With the protracted labour fight between ACTRA and some of Canada’s largest advertising agencies showing no signs of a resolution, the actors’ union took its fight back to the streets with a vocal protest outside of Cossette’s Toronto office on Wednesday.
A crowd of about 130 people marched from nearby Allan A. Lamport Stadium to Cossette’s Liberty Village offices in Toronto’s west end, chanting “End the lockout now” and holding placards reading “No union busting” and “Respect the performers. Come back to the table.”
Boos and cries of “shame” punctuated speeches by ACTRA Toronto’s president David Gale, ACTRA’s national executive director Marie Kelly, national president Eleanor Noble and Canadian Labour Congress president Bea Bruske. Several politicians, including Toronto city councillor Paula Fletcher and Toronto Centre MPP Kristyn Wong-Tam, were also in attendance.
“What do we want?” exhorted Gale on multiple occasions, leading the actors to chant “End the lockout now.”
The two sides have markedly different viewpoints regarding the dispute, with the Institute of Canadian Agencies and its member agencies claiming that ACTRA is refusing to work with them, meaning it’s a strike, and ACTRA contending that its members are being locked out.
“They walked away from the table and went and hired, yes, scabs,” said Gale to more boos. “Scabs who don’t have to get paid insurance, who don’t have to get paid residuals.
“We’re not famous people, we’re gig workers,” he said, turning towards Cossette. “And you locked us out.”
Wednesday’s event followed similar protests held outside Cossette’s Vancouver office and Leo Burnett’s Toronto offices last month.
The labour fight broke out in late April, after ACTRA and the ICA failed to come to terms on a new National Commercial Agreement, a decades-old labour standard agreement covering everything from rates to usage and working conditions for members.
Negotiated between ACTRA, the ICA and the Association of Canadian Advertisers, the agreement legally bound signatory agencies to use only ACTRA talent for commercial productions, regardless of size.
The sticking point, however, has been the ICA’s insistence that signatories be permitted to opt-out of using ACTRA talent on certain productions, arguing that it levels the playing field with non-signatory agencies—who have access to non-ACTRA talent at any time, while also working with ACTRA talent through so-called “third-party” service providers, like payroll companies.
With no sign of an end to the dispute, and the two sides not meeting again until an Oct. 12 Ontario Labour Relations Board hearing, Kelly said that ACTRA members are resolved to end the fight on their terms. “I think they believed our performers would bail on their union, and wouldn’t stand shoulder to shoulder, and we’ve proven them wrong,” she said. “Our members are standing firmly together.”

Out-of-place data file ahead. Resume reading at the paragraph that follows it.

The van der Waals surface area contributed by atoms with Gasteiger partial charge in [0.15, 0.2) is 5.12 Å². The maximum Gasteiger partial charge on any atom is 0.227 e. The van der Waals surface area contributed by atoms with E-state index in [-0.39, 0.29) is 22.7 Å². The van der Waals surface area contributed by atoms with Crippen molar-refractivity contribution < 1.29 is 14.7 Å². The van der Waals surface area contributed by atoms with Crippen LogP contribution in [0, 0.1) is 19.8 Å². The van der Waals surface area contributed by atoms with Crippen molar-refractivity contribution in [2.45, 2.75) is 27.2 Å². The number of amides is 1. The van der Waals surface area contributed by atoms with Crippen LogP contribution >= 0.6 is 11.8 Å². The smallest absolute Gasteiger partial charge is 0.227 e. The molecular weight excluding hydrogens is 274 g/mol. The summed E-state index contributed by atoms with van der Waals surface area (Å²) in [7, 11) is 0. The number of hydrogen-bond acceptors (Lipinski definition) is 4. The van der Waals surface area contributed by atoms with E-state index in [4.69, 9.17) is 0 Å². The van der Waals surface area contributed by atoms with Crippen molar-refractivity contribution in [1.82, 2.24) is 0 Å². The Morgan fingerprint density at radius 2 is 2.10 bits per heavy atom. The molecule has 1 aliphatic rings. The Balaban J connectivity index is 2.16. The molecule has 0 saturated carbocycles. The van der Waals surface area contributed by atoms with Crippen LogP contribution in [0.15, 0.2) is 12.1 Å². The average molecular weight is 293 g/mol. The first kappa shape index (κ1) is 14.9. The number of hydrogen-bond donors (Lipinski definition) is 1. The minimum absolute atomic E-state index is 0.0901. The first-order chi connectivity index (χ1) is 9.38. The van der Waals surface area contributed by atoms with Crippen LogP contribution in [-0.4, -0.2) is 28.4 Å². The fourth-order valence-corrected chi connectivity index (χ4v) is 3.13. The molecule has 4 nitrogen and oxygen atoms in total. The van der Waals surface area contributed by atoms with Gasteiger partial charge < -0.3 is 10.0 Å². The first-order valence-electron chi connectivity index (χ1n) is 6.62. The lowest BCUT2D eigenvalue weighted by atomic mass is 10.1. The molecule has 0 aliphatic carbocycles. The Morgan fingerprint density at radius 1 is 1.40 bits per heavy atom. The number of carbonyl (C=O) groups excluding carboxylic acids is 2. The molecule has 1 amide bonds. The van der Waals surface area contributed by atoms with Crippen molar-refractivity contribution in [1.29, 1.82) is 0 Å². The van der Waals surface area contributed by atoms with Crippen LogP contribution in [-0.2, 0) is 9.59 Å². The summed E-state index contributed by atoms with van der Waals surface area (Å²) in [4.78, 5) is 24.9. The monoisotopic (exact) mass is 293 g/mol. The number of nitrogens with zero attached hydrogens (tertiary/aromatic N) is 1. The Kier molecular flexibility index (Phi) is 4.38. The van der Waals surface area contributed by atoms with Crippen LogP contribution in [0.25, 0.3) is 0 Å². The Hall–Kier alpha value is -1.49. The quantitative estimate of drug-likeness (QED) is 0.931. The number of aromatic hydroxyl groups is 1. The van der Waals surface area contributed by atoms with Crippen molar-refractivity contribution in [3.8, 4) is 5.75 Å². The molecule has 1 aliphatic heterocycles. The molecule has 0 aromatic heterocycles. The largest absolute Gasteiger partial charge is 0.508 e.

ACTRA members, meanwhile, say they are simply seeking minimum protections. “In 2022 we shouldn’t be arguing about union-busting, we should be moving forward and protecting gig workers,” said Linda Kash, who spent 17 years playing the Philly Cream Cheese Angel.
“It’s not okay to throw sand in the face of the little guy,” she continued. “We are working really hard and we sell your products.
“There’s no question that it’s a muscle flex,” she added. “I can’t say that I know we’re going to get our way, but we’re not going to stop, that’s for sure.”
Kelly, meanwhile, pointed to the fact that Quebec’s agency association, the Association of Creative Communications Agencies (A2C) signed onto the NCA in June as an indication that ACTRA is making headway.
Cossette’s Quebec office was among the signatories, although its Toronto office has not signed on. Standing just steps from Cossette’s Atlantic Avenue headquarters, she said the agency has decided “they want to be hard-hearted and they want to continue down this road of destruction for the industry.”
In an email statement, Cossette directed The Message to the ICA’s position statement, which contends that much of ACTRA’s rhetoric is untrue. “We put our faith in the ICA to negotiate on behalf of the entire marketing communications industry,” said Cossette.
Kelly warned that a continued standoff could lead to more commercial work being done outside of Canada, meaning lost work for both Canadian actors and the agencies that employ them. “Our fear is that if it goes on much longer, it’s going to really suck some work out of Canada,” she said. “[The agencies] need to stop what they’re doing, and consider the impact on them.”
In a statement to The Message, ICA president and CEO Scott Knox said that its member agencies “value our many longstanding relations with ACTRA performers,” and said that negotiations to renew the NCA were unsuccessful because the union would not agree that signatory agencies be given “the same fair and equal access” to ACTRA performers that is granted to non-signatory agencies.
“[W]e would welcome the opportunity to continue working with ACTRA performers,” he said. “However, ACTRA has barred their members from working with former signatory agencies, which is forcing other production solutions. The ICA suggests that ACTRA leadership respect the process that ACTRA itself initiated at the OLRB and stop disrupting opportunities for agencies to employ ACTRA talent while issues with the expired NCA are resolved,” he added.